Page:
Two seemingly unrelated developments in the Middle East, one in
and one in ,
represent a radical departure from the 20th century history of the
On Friday, after a decade-long trial,
sentenced 322 military officers to long sentences for the failed ‘Sledgehammer’
plot to topple the Islamist Erdogan government in 2003. After decades of
dominance over the politics of the country, and repeated coups against civilian
governments that dared to contest their power, Turkey ’s generals had finally met
their match in the Islamic AK party of Tayyip Erdogan. Turkey
On August 13, President Morsi of
Egypt forced the resignation of Field Marshall
Tantawi and his top generals, the de facto rulers of since the fall of Mubarak.
After 60 years of regimes headed by military men, from Egypt Nasser
to Sadat to Mubarak, the generals had thought to continue to rule behind the
throne, and accordingly staged what amounted to a coup to strip the presidency
of its powers when it became clear that the Islamist Morsi had been elected
president in June. In August, Morsi made his highly risky move to reassert the
powers of the civilian executive, and prevailed: Tantawi and the other top
brass obeyed orders to resign.
As President Morsi boasted in an interview in the New York Times today: “The president of the Arab Republic of Egypt is the commander of the armed forces, full stop.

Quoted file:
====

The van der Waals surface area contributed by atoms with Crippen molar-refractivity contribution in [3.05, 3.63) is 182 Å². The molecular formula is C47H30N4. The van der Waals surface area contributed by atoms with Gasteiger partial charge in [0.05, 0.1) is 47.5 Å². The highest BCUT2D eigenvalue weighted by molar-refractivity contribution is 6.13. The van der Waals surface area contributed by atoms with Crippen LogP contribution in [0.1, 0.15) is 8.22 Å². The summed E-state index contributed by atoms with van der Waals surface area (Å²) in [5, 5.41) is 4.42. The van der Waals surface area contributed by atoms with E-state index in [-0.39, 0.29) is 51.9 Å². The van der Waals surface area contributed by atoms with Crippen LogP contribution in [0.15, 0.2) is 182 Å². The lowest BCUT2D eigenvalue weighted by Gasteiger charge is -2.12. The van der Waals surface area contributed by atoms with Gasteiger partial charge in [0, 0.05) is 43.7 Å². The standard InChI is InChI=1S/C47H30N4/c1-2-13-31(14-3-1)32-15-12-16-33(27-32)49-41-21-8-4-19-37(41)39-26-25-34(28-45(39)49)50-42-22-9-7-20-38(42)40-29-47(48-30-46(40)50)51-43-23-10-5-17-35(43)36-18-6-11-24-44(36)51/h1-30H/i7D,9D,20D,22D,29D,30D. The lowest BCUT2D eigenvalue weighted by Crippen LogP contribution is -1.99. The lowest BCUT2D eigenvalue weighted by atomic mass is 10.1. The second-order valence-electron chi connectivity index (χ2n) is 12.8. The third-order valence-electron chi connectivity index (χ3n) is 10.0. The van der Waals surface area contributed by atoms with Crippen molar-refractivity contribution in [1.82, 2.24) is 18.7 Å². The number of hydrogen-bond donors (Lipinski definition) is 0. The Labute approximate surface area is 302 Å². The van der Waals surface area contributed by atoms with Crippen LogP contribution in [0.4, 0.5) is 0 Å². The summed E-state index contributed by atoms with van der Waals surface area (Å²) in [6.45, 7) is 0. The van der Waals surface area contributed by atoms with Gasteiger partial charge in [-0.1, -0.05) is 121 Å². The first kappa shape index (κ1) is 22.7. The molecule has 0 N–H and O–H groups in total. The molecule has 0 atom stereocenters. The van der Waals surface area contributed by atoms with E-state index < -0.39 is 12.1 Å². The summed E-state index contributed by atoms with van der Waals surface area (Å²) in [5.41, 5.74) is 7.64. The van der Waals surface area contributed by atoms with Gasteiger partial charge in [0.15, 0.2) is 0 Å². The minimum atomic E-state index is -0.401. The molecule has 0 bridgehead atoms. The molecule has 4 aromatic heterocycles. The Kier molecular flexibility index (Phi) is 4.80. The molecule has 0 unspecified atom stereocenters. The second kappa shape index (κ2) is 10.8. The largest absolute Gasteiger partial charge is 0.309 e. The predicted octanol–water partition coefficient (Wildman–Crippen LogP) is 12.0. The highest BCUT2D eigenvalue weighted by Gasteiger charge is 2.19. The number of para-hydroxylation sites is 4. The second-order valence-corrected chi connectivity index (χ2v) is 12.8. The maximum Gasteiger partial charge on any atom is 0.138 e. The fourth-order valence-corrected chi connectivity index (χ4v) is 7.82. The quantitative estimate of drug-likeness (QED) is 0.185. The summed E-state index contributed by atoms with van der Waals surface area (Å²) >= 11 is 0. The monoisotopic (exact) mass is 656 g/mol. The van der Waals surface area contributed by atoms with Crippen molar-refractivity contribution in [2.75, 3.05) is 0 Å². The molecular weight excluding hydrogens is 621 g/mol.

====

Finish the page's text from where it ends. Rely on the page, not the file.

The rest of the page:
now is a real civil state. It
is not theocratic, it is not military. It is democratic, free, constitutional,
lawful and modern.” Egypt
The last statement remains to be validated, but there is no denying the quantum shift in the power politics of the state of
. To many,
the acquiescence of the generals to Morsi’s demand for their resignation came
as a surprise. But it is possible that the example of the once all-powerful
generals in Egypt Turkey, on trial
for their lives, served as a caution for ’s generals. As they say in
the Egypt Middle East, it was the lesson of the
flying head of the wolf.
In the Middle Eastern fables of Kalila and Domna, from which La Fontaine derived many of his fables, the lion, who is King, is displeased with an answer the wolf gives him, and swats his head off with a blow of his paw. When it is the fox’s turn to answer the same question, the fox gives the right answer, and the Lion King asks him: “Who taught you that?” To which the fox replies: “The flying head of the wolf.”